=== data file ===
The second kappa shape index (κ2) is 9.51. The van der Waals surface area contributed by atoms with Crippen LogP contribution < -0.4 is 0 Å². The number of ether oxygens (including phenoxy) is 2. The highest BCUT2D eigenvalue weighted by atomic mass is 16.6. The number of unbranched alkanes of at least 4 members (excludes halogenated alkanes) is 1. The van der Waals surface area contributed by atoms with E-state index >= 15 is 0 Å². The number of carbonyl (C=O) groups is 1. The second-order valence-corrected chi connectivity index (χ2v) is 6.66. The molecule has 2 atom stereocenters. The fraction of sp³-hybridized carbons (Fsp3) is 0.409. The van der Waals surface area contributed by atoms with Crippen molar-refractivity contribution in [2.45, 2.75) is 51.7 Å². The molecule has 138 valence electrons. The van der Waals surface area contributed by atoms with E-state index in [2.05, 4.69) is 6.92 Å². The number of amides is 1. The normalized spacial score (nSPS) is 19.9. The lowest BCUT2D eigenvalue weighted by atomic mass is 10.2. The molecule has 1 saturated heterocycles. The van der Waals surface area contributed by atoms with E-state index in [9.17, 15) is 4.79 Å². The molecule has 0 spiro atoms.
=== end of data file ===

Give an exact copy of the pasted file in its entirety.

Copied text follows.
The second kappa shape index (κ2) is 9.51. The van der Waals surface area contributed by atoms with Crippen LogP contribution < -0.4 is 0 Å². The number of ether oxygens (including phenoxy) is 2. The highest BCUT2D eigenvalue weighted by atomic mass is 16.6. The number of unbranched alkanes of at least 4 members (excludes halogenated alkanes) is 1. The van der Waals surface area contributed by atoms with E-state index >= 15 is 0 Å². The number of carbonyl (C=O) groups is 1. The second-order valence-corrected chi connectivity index (χ2v) is 6.66. The molecule has 2 atom stereocenters. The fraction of sp³-hybridized carbons (Fsp3) is 0.409. The van der Waals surface area contributed by atoms with Crippen molar-refractivity contribution in [2.45, 2.75) is 51.7 Å². The molecule has 138 valence electrons. The van der Waals surface area contributed by atoms with E-state index in [2.05, 4.69) is 6.92 Å². The number of amides is 1. The normalized spacial score (nSPS) is 19.9. The lowest BCUT2D eigenvalue weighted by atomic mass is 10.2. The molecule has 1 saturated heterocycles. The van der Waals surface area contributed by atoms with E-state index in [9.17, 15) is 4.79 Å². The molecule has 0 spiro atoms.